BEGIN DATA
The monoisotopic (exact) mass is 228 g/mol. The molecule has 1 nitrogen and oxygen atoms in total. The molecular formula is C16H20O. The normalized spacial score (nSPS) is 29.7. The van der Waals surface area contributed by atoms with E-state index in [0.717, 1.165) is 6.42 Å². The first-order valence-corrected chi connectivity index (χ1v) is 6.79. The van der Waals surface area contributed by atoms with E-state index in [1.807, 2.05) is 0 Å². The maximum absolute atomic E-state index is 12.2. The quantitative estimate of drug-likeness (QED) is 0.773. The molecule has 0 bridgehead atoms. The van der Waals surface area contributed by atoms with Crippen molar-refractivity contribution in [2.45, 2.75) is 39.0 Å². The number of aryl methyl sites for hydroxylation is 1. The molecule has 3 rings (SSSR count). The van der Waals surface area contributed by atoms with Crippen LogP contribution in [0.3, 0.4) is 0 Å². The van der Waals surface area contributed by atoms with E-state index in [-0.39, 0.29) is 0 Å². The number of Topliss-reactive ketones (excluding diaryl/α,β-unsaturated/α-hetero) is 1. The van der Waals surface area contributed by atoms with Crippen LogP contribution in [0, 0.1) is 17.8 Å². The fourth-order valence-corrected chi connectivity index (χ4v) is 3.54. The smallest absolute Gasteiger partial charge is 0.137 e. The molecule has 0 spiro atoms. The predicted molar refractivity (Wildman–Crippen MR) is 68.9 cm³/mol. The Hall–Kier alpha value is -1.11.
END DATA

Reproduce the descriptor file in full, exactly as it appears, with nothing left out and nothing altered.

The monoisotopic (exact) mass is 228 g/mol. The molecule has 1 nitrogen and oxygen atoms in total. The molecular formula is C16H20O. The normalized spacial score (nSPS) is 29.7. The van der Waals surface area contributed by atoms with E-state index in [0.717, 1.165) is 6.42 Å². The first-order valence-corrected chi connectivity index (χ1v) is 6.79. The van der Waals surface area contributed by atoms with E-state index in [1.807, 2.05) is 0 Å². The maximum absolute atomic E-state index is 12.2. The quantitative estimate of drug-likeness (QED) is 0.773. The molecule has 0 bridgehead atoms. The van der Waals surface area contributed by atoms with Crippen molar-refractivity contribution in [2.45, 2.75) is 39.0 Å². The number of aryl methyl sites for hydroxylation is 1. The molecule has 3 rings (SSSR count). The van der Waals surface area contributed by atoms with Crippen LogP contribution in [0.3, 0.4) is 0 Å². The van der Waals surface area contributed by atoms with E-state index in [-0.39, 0.29) is 0 Å². The number of Topliss-reactive ketones (excluding diaryl/α,β-unsaturated/α-hetero) is 1. The van der Waals surface area contributed by atoms with Crippen LogP contribution in [0, 0.1) is 17.8 Å². The fourth-order valence-corrected chi connectivity index (χ4v) is 3.54. The smallest absolute Gasteiger partial charge is 0.137 e. The molecule has 0 spiro atoms. The predicted molar refractivity (Wildman–Crippen MR) is 68.9 cm³/mol. The Hall–Kier alpha value is -1.11.